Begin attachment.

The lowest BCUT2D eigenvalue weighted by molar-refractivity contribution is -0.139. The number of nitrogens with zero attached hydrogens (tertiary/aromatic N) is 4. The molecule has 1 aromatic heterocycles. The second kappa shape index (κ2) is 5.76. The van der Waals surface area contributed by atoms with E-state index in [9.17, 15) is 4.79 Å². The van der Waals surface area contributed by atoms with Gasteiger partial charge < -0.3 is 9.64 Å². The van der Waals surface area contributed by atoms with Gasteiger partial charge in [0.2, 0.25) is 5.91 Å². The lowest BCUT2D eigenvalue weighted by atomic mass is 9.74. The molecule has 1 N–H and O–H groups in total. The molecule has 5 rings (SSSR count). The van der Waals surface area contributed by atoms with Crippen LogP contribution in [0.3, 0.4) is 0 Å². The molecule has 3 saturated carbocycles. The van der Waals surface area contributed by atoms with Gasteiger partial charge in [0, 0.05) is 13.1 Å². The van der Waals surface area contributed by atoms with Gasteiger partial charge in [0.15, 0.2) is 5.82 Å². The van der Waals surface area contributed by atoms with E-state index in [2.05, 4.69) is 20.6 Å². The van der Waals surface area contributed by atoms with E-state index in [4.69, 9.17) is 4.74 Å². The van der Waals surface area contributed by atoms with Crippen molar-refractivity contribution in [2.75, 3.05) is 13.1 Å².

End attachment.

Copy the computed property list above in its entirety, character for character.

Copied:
The lowest BCUT2D eigenvalue weighted by molar-refractivity contribution is -0.139. The number of nitrogens with zero attached hydrogens (tertiary/aromatic N) is 4. The molecule has 1 aromatic heterocycles. The second kappa shape index (κ2) is 5.76. The van der Waals surface area contributed by atoms with E-state index in [9.17, 15) is 4.79 Å². The van der Waals surface area contributed by atoms with Gasteiger partial charge < -0.3 is 9.64 Å². The van der Waals surface area contributed by atoms with Gasteiger partial charge in [0.2, 0.25) is 5.91 Å². The lowest BCUT2D eigenvalue weighted by atomic mass is 9.74. The molecule has 1 N–H and O–H groups in total. The molecule has 5 rings (SSSR count). The van der Waals surface area contributed by atoms with Crippen LogP contribution in [0.3, 0.4) is 0 Å². The molecule has 3 saturated carbocycles. The van der Waals surface area contributed by atoms with Gasteiger partial charge in [0, 0.05) is 13.1 Å². The van der Waals surface area contributed by atoms with Gasteiger partial charge in [0.15, 0.2) is 5.82 Å². The van der Waals surface area contributed by atoms with E-state index in [2.05, 4.69) is 20.6 Å². The van der Waals surface area contributed by atoms with E-state index in [4.69, 9.17) is 4.74 Å². The van der Waals surface area contributed by atoms with Crippen molar-refractivity contribution in [2.75, 3.05) is 13.1 Å².